Luis Avalos, 15, is a freshman at Foshay Junior High School in South-Central. This essay was an autobiographical assignment in Austin Bah's English class.
I always thought that living in Los Angeles was going to be safe. When I first came here, I pictured Los Angeles as the city of friendship and peace.
I still remember that day in El Salvador when my family and I decided to migrate to Los Angeles in search of a better standard of living and in search of a peaceful place to live in. People were being murdered for no reason, people lost their homes, money, and sometimes they lost members of their family.
I adapted with the way of life in Los Angeles.
I learned that Los Angeles was not the city of peace that I had imagined. There was too much violence, drug-dealing and killing going on. Every time I came out, I had to be careful from the violence in the streets. I always told myself that if anybody ever approached me with a weapon and tried to hurt me, I would try to be a hero by fighting back.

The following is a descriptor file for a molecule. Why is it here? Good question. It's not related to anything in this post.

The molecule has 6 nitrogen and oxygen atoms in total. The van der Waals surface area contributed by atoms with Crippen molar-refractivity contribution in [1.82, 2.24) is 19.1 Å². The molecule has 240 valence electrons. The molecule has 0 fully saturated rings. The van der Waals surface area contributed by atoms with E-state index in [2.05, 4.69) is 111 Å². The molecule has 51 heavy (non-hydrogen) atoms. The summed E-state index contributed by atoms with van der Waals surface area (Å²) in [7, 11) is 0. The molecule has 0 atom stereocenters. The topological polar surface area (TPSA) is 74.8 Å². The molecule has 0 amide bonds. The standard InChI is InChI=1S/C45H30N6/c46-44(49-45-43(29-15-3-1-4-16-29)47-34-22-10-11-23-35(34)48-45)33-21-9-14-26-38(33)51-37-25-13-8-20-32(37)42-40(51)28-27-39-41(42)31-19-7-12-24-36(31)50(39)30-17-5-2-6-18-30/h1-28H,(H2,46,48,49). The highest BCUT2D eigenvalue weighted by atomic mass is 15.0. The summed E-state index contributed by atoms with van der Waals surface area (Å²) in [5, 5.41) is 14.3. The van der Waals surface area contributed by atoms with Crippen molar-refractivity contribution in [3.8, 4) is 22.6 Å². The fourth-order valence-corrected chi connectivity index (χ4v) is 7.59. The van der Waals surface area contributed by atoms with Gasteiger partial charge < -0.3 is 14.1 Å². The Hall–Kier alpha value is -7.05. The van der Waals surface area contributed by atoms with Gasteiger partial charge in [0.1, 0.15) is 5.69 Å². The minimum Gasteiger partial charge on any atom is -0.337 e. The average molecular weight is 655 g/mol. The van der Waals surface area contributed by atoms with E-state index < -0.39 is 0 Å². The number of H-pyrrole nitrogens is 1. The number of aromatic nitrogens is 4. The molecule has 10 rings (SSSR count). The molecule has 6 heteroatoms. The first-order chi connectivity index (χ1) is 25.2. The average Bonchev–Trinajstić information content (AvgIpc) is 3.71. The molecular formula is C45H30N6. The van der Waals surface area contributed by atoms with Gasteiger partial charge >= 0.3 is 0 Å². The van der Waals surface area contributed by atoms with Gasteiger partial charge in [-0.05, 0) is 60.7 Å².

I guess that playing a hero part is just an illusion of mine.
I realized that when it comes to somebody you love, you could never put their life in danger by playing Mr. Hero.
One day, my girlfriend, Jackie, and I were walking to her house when suddenly two guys came out of nowhere and stopped us. One guy pulled out a gun and asked my girlfriend and me to give him the jacket (she was wearing) and (my) backpack. Since the jacket was mine, I told Jackie to give it to him. I gave him the backpack.
Whatever happened to the hero I said I would be?
I did not play the hero because I could not put the life of the person I love in danger. Jackie is worth a million times more than anything in the world. Never put the life of your loved ones or friends in danger by trying to be a hero.
I really give special thanks to the Lord for protecting us.